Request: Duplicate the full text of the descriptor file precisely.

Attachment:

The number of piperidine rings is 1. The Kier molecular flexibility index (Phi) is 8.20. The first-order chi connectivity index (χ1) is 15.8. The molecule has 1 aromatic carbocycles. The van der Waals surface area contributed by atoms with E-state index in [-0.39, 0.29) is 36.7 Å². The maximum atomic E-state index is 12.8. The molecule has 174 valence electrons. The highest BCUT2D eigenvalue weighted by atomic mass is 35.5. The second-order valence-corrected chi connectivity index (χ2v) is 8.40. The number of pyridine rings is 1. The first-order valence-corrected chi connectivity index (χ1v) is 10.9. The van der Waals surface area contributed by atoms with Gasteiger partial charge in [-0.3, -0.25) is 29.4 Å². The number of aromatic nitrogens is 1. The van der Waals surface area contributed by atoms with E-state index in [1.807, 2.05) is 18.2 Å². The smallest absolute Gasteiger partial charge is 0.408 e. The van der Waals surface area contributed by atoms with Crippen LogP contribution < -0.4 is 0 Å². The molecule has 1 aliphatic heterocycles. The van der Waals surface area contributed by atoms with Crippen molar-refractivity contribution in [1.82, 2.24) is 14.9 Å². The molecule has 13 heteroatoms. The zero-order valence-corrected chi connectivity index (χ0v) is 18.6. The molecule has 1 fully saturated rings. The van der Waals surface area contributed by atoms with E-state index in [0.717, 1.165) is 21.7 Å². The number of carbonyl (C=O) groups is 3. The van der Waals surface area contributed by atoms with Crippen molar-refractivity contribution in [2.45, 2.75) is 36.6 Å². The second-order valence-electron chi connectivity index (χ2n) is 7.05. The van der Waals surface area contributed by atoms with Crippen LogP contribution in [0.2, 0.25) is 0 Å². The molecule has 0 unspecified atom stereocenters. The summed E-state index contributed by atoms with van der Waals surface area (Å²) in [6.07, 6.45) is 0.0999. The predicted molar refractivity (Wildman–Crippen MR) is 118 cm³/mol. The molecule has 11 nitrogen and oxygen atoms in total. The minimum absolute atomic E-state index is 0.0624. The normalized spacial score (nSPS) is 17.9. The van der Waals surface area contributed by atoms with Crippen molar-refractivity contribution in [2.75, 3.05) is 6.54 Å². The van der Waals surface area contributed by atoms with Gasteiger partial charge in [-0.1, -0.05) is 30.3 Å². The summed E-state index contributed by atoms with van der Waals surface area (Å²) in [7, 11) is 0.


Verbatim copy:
The number of piperidine rings is 1. The Kier molecular flexibility index (Phi) is 8.20. The first-order chi connectivity index (χ1) is 15.8. The molecule has 1 aromatic carbocycles. The van der Waals surface area contributed by atoms with E-state index in [-0.39, 0.29) is 36.7 Å². The maximum atomic E-state index is 12.8. The molecule has 174 valence electrons. The highest BCUT2D eigenvalue weighted by atomic mass is 35.5. The second-order valence-corrected chi connectivity index (χ2v) is 8.40. The number of pyridine rings is 1. The first-order valence-corrected chi connectivity index (χ1v) is 10.9. The van der Waals surface area contributed by atoms with Gasteiger partial charge in [-0.3, -0.25) is 29.4 Å². The number of aromatic nitrogens is 1. The van der Waals surface area contributed by atoms with E-state index in [1.807, 2.05) is 18.2 Å². The smallest absolute Gasteiger partial charge is 0.408 e. The van der Waals surface area contributed by atoms with Crippen LogP contribution < -0.4 is 0 Å². The molecule has 1 aliphatic heterocycles. The van der Waals surface area contributed by atoms with Crippen molar-refractivity contribution in [1.82, 2.24) is 14.9 Å². The molecule has 13 heteroatoms. The zero-order valence-corrected chi connectivity index (χ0v) is 18.6. The molecule has 1 fully saturated rings. The van der Waals surface area contributed by atoms with E-state index in [0.717, 1.165) is 21.7 Å². The number of carbonyl (C=O) groups is 3. The van der Waals surface area contributed by atoms with Crippen molar-refractivity contribution in [2.45, 2.75) is 36.6 Å². The second-order valence-electron chi connectivity index (χ2n) is 7.05. The van der Waals surface area contributed by atoms with Crippen LogP contribution in [0.2, 0.25) is 0 Å². The molecule has 0 unspecified atom stereocenters. The summed E-state index contributed by atoms with van der Waals surface area (Å²) in [6.07, 6.45) is 0.0999. The predicted molar refractivity (Wildman–Crippen MR) is 118 cm³/mol. The molecule has 11 nitrogen and oxygen atoms in total. The minimum absolute atomic E-state index is 0.0624. The normalized spacial score (nSPS) is 17.9. The van der Waals surface area contributed by atoms with Crippen molar-refractivity contribution in [2.75, 3.05) is 6.54 Å². The van der Waals surface area contributed by atoms with Gasteiger partial charge in [-0.1, -0.05) is 30.3 Å². The summed E-state index contributed by atoms with van der Waals surface area (Å²) in [7, 11) is 0.